I Think of Demons
Roky Erickson, the 1960s Texas psychedelic rock pioneer, sang of seeing demons and space aliens, which visions were often the result of his taking too many…well, psychedelics. Many climate alarmists, on the other hand, don’t seem to need any mind-altering substances (save their own self-righteousness) to see demons everywhere.
At Spiked Online, Frank Furedi, in his latest entry in his outstanding series on “Really Bad Ideas,” takes on Demonology, an ugly form of argument that defines “scepticism as a form of moral transgression.” By placing policy differences within a frame of moral conflict, demonologists, whom Furedi also describes as “moral entrepreneurs,” claim the right to shut down debate. He describes the case of Gordon Mursell, the Bishop of Stafford, in England, who recently compared climate skeptics to an infamours sadistic criminal.
In a parish newsletter, the bishop said that people who refuse to join the fight against global warming are like Josef Fritzl, the insane criminal in Austria who locked his daughter and her children in a cellar for 24 years. For Mursell, being sceptical about the conventional wisdom on climate change is akin to the monstrous crime committed by Fritzl. He says: â€˜You could argue that, by our refusal to face the truth about climate change, we are as guilty as he is.’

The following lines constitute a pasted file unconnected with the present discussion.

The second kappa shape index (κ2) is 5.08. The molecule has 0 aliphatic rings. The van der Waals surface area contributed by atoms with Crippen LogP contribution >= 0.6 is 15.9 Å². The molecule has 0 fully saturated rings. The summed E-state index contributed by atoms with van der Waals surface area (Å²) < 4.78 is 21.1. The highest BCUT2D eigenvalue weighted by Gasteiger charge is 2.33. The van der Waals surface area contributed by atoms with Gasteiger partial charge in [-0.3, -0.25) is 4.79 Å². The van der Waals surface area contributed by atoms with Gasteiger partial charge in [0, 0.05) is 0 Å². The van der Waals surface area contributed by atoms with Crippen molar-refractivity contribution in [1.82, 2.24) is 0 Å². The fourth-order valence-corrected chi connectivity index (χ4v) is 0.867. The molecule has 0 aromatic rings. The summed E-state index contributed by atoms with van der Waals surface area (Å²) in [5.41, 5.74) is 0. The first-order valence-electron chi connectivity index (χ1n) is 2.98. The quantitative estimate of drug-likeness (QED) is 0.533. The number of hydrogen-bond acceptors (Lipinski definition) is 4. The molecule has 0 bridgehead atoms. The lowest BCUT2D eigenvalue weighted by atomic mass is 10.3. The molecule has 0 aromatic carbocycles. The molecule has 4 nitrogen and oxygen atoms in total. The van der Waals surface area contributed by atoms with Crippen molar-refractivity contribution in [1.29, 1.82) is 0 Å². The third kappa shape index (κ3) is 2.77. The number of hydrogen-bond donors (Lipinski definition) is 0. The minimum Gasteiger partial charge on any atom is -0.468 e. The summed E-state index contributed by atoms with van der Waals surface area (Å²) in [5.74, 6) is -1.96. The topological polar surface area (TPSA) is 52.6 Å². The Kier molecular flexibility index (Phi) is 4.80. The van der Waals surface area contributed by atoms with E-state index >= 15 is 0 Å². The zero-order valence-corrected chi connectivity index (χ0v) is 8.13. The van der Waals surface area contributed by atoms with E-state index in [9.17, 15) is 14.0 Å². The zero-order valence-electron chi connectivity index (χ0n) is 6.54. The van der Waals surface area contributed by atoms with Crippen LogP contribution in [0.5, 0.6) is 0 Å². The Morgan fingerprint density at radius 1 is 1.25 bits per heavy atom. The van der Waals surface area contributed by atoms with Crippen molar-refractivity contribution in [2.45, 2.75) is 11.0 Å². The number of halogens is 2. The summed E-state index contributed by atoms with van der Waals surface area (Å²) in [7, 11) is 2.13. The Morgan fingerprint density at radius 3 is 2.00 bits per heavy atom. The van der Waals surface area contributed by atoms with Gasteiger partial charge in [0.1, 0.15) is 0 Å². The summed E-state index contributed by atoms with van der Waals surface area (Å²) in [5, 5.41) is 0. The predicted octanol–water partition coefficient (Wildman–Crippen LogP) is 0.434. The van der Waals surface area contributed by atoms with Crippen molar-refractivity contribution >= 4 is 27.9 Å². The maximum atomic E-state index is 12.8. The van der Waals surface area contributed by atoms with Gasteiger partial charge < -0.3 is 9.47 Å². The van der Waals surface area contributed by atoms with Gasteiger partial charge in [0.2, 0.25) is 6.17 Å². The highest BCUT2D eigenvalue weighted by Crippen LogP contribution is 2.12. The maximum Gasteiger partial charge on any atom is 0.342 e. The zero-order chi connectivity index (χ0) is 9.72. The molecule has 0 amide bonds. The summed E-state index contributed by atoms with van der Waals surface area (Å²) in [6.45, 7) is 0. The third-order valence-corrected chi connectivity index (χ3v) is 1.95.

We’ve seen this before, of course, hurled our way at CEI. Yet it’s good to keep in mind one thing: When your opponents find a need to resort to such morally and intellectually bankrupt tactics and hyperbole, it speaks volumes about the strength of their case — or rather, lack of the same. The worst thing, though, is that, unlike Roky’s best songs, the climate demonologists are shrill and unpleasant to listen to.